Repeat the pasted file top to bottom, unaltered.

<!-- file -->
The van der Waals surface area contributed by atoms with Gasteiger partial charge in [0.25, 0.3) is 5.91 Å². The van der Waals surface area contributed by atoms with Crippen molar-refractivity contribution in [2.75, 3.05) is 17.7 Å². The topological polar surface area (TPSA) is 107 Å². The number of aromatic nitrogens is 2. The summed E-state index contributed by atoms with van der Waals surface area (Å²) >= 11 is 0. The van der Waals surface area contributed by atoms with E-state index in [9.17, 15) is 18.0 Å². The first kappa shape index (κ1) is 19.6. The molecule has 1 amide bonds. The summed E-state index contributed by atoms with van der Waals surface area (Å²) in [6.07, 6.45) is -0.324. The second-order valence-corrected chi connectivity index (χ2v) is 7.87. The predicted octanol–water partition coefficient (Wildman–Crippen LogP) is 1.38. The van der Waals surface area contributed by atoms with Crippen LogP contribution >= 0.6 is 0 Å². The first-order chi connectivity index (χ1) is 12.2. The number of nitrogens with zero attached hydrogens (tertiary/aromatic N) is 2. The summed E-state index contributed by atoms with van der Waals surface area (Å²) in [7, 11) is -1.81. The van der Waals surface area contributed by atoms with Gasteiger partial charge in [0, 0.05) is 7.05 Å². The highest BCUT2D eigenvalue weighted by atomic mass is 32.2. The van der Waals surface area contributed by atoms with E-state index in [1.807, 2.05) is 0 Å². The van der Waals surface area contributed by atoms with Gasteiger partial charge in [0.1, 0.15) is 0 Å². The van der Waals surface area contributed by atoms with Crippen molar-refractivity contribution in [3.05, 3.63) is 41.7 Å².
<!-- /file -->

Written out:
The van der Waals surface area contributed by atoms with Gasteiger partial charge in [0.25, 0.3) is 5.91 Å². The van der Waals surface area contributed by atoms with Crippen molar-refractivity contribution in [2.75, 3.05) is 17.7 Å². The topological polar surface area (TPSA) is 107 Å². The number of aromatic nitrogens is 2. The summed E-state index contributed by atoms with van der Waals surface area (Å²) >= 11 is 0. The van der Waals surface area contributed by atoms with E-state index in [9.17, 15) is 18.0 Å². The first kappa shape index (κ1) is 19.6. The molecule has 1 amide bonds. The summed E-state index contributed by atoms with van der Waals surface area (Å²) in [6.07, 6.45) is -0.324. The second-order valence-corrected chi connectivity index (χ2v) is 7.87. The predicted octanol–water partition coefficient (Wildman–Crippen LogP) is 1.38. The van der Waals surface area contributed by atoms with Crippen LogP contribution >= 0.6 is 0 Å². The first-order chi connectivity index (χ1) is 12.2. The number of nitrogens with zero attached hydrogens (tertiary/aromatic N) is 2. The summed E-state index contributed by atoms with van der Waals surface area (Å²) in [7, 11) is -1.81. The van der Waals surface area contributed by atoms with Gasteiger partial charge in [0, 0.05) is 7.05 Å². The highest BCUT2D eigenvalue weighted by atomic mass is 32.2. The van der Waals surface area contributed by atoms with E-state index in [1.807, 2.05) is 0 Å². The van der Waals surface area contributed by atoms with Gasteiger partial charge in [0.1, 0.15) is 0 Å². The van der Waals surface area contributed by atoms with Crippen molar-refractivity contribution in [3.05, 3.63) is 41.7 Å².